Illustrator Murray Tinkelman, who also worked at Cooper’s Studio, gave an interview about the first time he saw Fuchs work: “It was gorgeous” he said. He conferred with the other two superstars of Cooper Studios, Joe Bowler and Coby Whitmore. Bowler and Whitmore arrived together to inspect the new painting. Whitmore was “speechless,” Bowler said: “I don’t know who the hell did this, but the business is never going to be the same.”

And here is the NYT obit

3:47pm  |  31 notes   |  advertising |  illustration |  bernie fuchs |  drinking 
September 10, 2009
Charley Harper in 1958.
Ah, Birdie.  

Charley Harper in 1958.

Ah, Birdie.  

4:44pm  |  21 notes   |  illustration |  charley harper 
Throughout last season and this season there are framed Morton Salt ads in most everyones offices. In the last episode an ad is shown in Peggy’s office that is illustrated by Charley Harper (I’ve been waiting to see it for nearly a year!).
Harper was an illustrator for Procter & Gamble, Ivory, Morton Salt and Ford Times magazine. You can see his lush commercial work here.  In the sixties he moved to drawing minimalist nature scenes and created a style that is defined the Modernist Mid Century: sleek lines, loud colors, and the fewest amount of visual elements. He called the style ‘minimal realism’. 
 When asked to describe his unique visual style, Charley responded:

"When I look at a wildlife or nature subject, I don’t see the feathers in the wings, I just count the wings. I see exciting shapes, color combinations, patterns, textures, fascinating behavior and endless possibilities for making interesting pictures. I regard the picture as an ecosystem in which all the elements are interrelated, interdependent, perfectly balanced, without trimming or unutilized parts; and herein lies the lure of painting; in a world of chaos, the picture is one small rectangle in which the artist can create an ordered universe."

• footnote - by Jim Hughes

Throughout last season and this season there are framed Morton Salt ads in most everyones offices. In the last episode an ad is shown in Peggy’s office that is illustrated by Charley Harper (I’ve been waiting to see it for nearly a year!).

Harper was an illustrator for Procter & Gamble, Ivory, Morton Salt and Ford Times magazine. You can see his lush commercial work here.  In the sixties he moved to drawing minimalist nature scenes and created a style that is defined the Modernist Mid Century: sleek lines, loud colors, and the fewest amount of visual elements. He called the style ‘minimal realism’. 

 When asked to describe his unique visual style, Charley responded:

"When I look at a wildlife or nature subject, I don’t see the feathers in the wings, I just count the wings. I see exciting shapes, color combinations, patterns, textures, fascinating behavior and endless possibilities for making interesting pictures. I regard the picture as an ecosystem in which all the elements are interrelated, interdependent, perfectly balanced, without trimming or unutilized parts; and herein lies the lure of painting; in a world of chaos, the picture is one small rectangle in which the artist can create an ordered universe."

• footnote - by Jim Hughes

4:30pm  |  22 notes   |  charley harper |  illustration |  advertising 
September 7, 2009
 ”How much do you need — to live?,” Chuck asked.
 So I said, “Well, at least ninety dollars a week (Which was ridiculous. It was just a figure that jumped into my head, it was way too low).” 
Chuck said, “All right, I’ll put you on a ninety dollar a week ‘draw’.”
 A ‘draw’ was a payment against income I was supposed to generate for the studio. Except I didn’t generate any income! So I’m going deeper and deeper in the hole. And Chuck never, ever said, “Where’s the money… when are you gonna pay me” … nothing like that. At all. There’s gotta be a heaven for Chuck.”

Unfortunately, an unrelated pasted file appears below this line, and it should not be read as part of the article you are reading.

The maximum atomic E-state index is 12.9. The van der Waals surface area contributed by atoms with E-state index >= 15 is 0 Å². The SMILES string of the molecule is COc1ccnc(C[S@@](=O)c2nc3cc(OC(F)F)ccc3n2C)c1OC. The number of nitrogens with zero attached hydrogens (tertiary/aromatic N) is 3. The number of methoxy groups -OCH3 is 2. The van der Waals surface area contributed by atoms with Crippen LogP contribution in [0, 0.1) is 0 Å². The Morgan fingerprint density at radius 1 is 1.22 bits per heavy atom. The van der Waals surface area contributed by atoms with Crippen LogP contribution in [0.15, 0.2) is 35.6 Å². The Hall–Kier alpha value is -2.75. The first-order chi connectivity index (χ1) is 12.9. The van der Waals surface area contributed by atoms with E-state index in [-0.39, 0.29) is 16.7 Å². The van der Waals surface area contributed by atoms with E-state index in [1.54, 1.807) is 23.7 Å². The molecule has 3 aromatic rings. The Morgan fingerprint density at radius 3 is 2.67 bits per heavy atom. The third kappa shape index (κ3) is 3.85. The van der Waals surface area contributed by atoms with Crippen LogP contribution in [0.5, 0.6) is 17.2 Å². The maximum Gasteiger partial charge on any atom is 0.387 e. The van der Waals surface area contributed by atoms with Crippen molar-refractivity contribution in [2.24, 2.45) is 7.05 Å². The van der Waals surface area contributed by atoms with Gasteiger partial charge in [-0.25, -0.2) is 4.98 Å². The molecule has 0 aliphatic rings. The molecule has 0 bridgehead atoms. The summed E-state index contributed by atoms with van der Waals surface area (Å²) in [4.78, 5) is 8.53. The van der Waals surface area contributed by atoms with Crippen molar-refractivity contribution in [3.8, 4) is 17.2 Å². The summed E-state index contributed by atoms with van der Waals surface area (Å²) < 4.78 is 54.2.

Murray Tinkleman, illustrator, on Chuck Cooper, “The Boss” of Cooper studios.

 ”How much do you need — to live?,” Chuck asked.

So I said, “Well, at least ninety dollars a week (Which was ridiculous. It was just a figure that jumped into my head, it was way too low).”

Chuck said, “All right, I’ll put you on a ninety dollar a week ‘draw’.”

A ‘draw’ was a payment against income I was supposed to generate for the studio. Except I didn’t generate any income! So I’m going deeper and deeper in the hole. And Chuck never, ever said, “Where’s the money… when are you gonna pay me” … nothing like that. At all. There’s gotta be a heaven for Chuck.”

Murray Tinkleman, illustrator, on Chuck Cooper, “The Boss” of Cooper studios.

2:15am  |  2 notes   |  Bert Cooper |  Illustration |  Advertising 
Sal lamented that over the past 10 years he watched his career get washed away.
"Every one wants photography."
He was right, of course, by the mid sixties advertisers used photography rather than illustrations. But before that abrupt shift in the consumer landscape there was a company called Cooper Studios who revolutionized old illustration concepts through the use of perspective, dimensions, and color in their drawings. 
Here is a fascinating interview with illustrator Murray Tinkleman. Murray worked in the Cooper studio bullpen in the late 50’s. He talks about what it was like to work at a cutting edge ad agency for $90 bucks a week with a pregnant wife at home. 

Sal lamented that over the past 10 years he watched his career get washed away.

"Every one wants photography."

He was right, of course, by the mid sixties advertisers used photography rather than illustrations. But before that abrupt shift in the consumer landscape there was a company called Cooper Studios who revolutionized old illustration concepts through the use of perspective, dimensions, and color in their drawings

Here is a fascinating interview with illustrator Murray Tinkleman. Murray worked in the Cooper studio bullpen in the late 50’s. He talks about what it was like to work at a cutting edge ad agency for $90 bucks a week with a pregnant wife at home. 

2:03am  |  21 notes   |  Sal Romano |  Bernie Fuchs |  Illustration